Day after the race – MONDAY the 14th of April 2014 – I did a 4.5 mile easy (and very, very slow) run through my neighborhood – MISSION HILLS – and tried to avoid those HILLS! But really, you can’t. It's hilly EVERYWHERE. Then I hopped on a plane to NYC. 6 hours later, I emerged an angry (temporary) New Yorker.

TUESDAY (4/15) – I had a quick workout at the hotel gym (Affinia 50, pretty nice). 20 minutes elliptical (very easy) and some yoga. LEGS SORE. Especially the LEFT Quad.

Noted, NYC just isn't as fun without Penny. :-(

WEDNESDAY (April 16) – complete rest. And another 6 hour flight back to SD. Ah, the joys of work travel. LEGS still SORE.

THURSDAY (the 17th!) – Soreness almost gone, but I underestimated the LINGERING FATIGUE in my attempt at a THRESHOLD RUN OF 6 MILES AT GOAL HALF MARATHON PACE (6:50!!) = 9 miles total. I didn’t hit G-HM-P at all! Not a single mile:  1 - 6:54, 2 - 7:08, 3 - 7:11, 4 - 7:04, 5 - 7:18, 6 - 7:03.

  • Well, I was not well fueled (ran at 2:30 p.m., supposed to run at 1 p.m. but CONFERENCE CALLS interfered!!!). 
  • And I was tired from my quick, 36 hours trip to NYC. 
  • Legs were still wrecked from Sunday’s trail race. 
  • It was also windy, and I ran in Balboa Park – which is quite hilly . . . 
  • and I afterwards, I felt that I was not fit enough for this tough workout, given my low mileage in February, March, and April (only 20 miles most weeks). 
The thought went through my HEAD: the 1:30:xx may not be in my FUTURE just yet . . .

FRIDAY, April 18 – core/legs/whatever weights workout at THE GYM.

By Saturday (19), I felt awesome! Easy run along Ocean Beach bike PATH. 7.5 miles at an effortless 8:10ish pace.

Sunday 4/20 – LONG RUN of 13 miles on Ocean Beach bike path to the Ocean Beach Pier and back. Did most miles at 8:15ish and last 2 miles MODERATE at 7:30 + slightly uphill. I was floating through this run. Legs felt strong again!!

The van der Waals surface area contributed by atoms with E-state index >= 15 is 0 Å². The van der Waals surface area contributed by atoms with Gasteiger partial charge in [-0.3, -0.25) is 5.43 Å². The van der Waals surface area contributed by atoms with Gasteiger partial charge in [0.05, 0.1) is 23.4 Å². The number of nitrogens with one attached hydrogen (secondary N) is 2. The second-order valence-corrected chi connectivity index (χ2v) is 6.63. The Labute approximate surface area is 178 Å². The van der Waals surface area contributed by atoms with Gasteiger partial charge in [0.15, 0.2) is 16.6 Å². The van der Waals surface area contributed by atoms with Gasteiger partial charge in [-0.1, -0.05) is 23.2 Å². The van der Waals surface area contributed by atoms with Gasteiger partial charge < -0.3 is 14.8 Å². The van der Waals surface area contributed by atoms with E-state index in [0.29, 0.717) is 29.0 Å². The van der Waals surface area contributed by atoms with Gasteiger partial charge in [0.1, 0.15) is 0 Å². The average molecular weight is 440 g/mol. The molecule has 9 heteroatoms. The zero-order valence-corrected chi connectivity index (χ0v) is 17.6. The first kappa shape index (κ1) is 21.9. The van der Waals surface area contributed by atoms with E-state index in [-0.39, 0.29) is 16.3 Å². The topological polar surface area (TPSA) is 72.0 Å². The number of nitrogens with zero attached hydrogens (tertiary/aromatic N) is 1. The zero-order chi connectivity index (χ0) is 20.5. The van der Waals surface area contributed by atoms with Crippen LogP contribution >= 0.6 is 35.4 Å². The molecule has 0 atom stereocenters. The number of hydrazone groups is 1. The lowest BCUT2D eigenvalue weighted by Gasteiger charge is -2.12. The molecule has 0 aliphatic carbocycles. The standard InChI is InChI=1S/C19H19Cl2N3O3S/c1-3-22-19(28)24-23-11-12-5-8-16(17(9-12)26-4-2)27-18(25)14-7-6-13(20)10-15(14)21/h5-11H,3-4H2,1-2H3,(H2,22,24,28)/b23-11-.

Is this CrAZZzzzY? I think that 16K trail race that I ran 8 days ago made a noticeable improvement in my fitness . . . could those hills (up and down!) have really made an impact already??? ? ??

Perhaps the 1:30:xx at SD RnR Half (jUne 1) is STILL possible ? ? ? ?

Two Little Runners ~ Kristen

PS - it's boring without a picture. The HILLS of MissIOn hIlLS

Monday, April 14, 2014

Xterra Black Mountain Trail Race 16k (April 13, 2014)

I was contemplating where to run on Sunday for a long run of between 10 and 13 miles. I decided to check out the local race calendars. A race sounded like much more fun than a lonely long run, and there is always a race going on this time of year.

I saw a 16k trail race by Xterra at Black Mountain in San Diego – the 6th race in a 7 race series throughout SoCal. The course was described as the flattest and fastest in this series, so I was in for promises of a spring trail run that wouldn’t totally destroy me . . . right.

Black Mountain
My strategy in trail races has generally been to run fast at the beginning to get ahead of slower runners before the trail narrows. Then when I can, I run fast – on flat, comfortable downhill, and non-technical surfaces.  I “recover” on uphills, steep downhills, and technical terrain (rocky, slippery, narrow, or otherwise scary). Trail races for me are like speed workouts, except the recoveries are on hills!